I had no idea then, about the role my father played in the formation of Bangladesh, be it the meeting of the first Bangladesh government in exile, or the extensive support to the Mukti Bahini and his deep and abiding affection for Tajuddin Ahmed, the PM of the Bangladesh Government in exile, with whom he developed a close equation. As well of course as the millions of refugees who came into the area of his command, which was at Sukhna, the Head Quarters of 33 Corps. He was at that time Brigadier Admin of the 33 Corps, a frontline force during the Bangladesh war of Independence. The role required extensive involvement with the challenge of managing the refugees, the training and arming of the Bangladesh freedom fighters and the Mukti Bahini, and logistical support for the cross-border operations. The Corps was in operational engagement right from supporting the meeting for the Provisional Government of Bangladesh in exile, in Bangladesh in April of 1971, to the main meeting of the 400 plus representatives of the different MNA and MPA’s in the first week of July 1971, when some momentous decisions were taken, whether on the nature of Bangladesh as a country, or the conduct of the war of Independence.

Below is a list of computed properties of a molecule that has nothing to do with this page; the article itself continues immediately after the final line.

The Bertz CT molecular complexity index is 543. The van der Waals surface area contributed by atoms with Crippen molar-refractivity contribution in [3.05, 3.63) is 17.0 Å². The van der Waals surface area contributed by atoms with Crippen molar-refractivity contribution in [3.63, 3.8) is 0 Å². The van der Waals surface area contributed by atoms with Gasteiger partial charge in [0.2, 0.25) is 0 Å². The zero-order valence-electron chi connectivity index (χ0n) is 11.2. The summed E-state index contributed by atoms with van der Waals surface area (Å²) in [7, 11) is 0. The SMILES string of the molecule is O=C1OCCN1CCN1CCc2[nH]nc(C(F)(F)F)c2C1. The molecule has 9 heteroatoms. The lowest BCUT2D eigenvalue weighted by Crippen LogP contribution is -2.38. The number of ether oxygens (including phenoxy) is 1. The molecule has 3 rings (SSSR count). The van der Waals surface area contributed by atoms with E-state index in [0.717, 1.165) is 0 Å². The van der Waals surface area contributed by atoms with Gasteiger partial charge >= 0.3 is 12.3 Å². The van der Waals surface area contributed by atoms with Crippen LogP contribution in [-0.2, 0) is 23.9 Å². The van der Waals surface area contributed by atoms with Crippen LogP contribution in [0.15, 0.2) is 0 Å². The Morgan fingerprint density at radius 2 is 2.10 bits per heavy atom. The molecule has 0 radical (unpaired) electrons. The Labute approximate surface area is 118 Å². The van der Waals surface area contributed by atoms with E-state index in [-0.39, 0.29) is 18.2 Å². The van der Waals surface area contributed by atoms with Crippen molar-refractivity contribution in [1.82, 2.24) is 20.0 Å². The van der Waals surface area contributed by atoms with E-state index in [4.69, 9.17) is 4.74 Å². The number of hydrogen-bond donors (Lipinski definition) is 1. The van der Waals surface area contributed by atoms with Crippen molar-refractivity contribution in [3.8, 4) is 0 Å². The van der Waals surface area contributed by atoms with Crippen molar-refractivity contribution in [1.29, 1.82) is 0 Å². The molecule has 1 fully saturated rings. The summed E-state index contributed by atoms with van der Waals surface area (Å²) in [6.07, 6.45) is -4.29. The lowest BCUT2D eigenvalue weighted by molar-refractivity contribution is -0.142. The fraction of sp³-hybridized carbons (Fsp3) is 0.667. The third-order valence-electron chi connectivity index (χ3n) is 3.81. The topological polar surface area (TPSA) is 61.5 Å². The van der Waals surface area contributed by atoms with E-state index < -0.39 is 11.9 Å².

Separately of course the Corps played a major role in the training of the Mukti Fauj and later Mukti Bahini personnel, as well as supporting their efforts in waging war against the powerful Pakistan Army, both like guerilla warfare and direct warfare to capture territory from the Pakistan Army. Brig Ajit Mitra would visit the Mukti Bahini camps as part of the Indian Army’s support, deep inside the then East Pakistan, even in October 1971, when the war for liberation was joined in earnest by the brave Mukti Bahini members and the soldiers of the Indian army who supported them. The Corps then played a significant role in the defeat and capture of the Pakistan army, in the areas of Hilli, Dinajpur, Bogra, and other areas in the North- West part of Bangladesh.

My father passed away in 2004 and upon his demise, whilst going through his old papers I came across a typed official document which is on the ‘Siliguri Conference’. Brigadier Ajit Kumar Mitra was assigned to arrange and prepare a report of the conference to his higher authority which he did accordingly.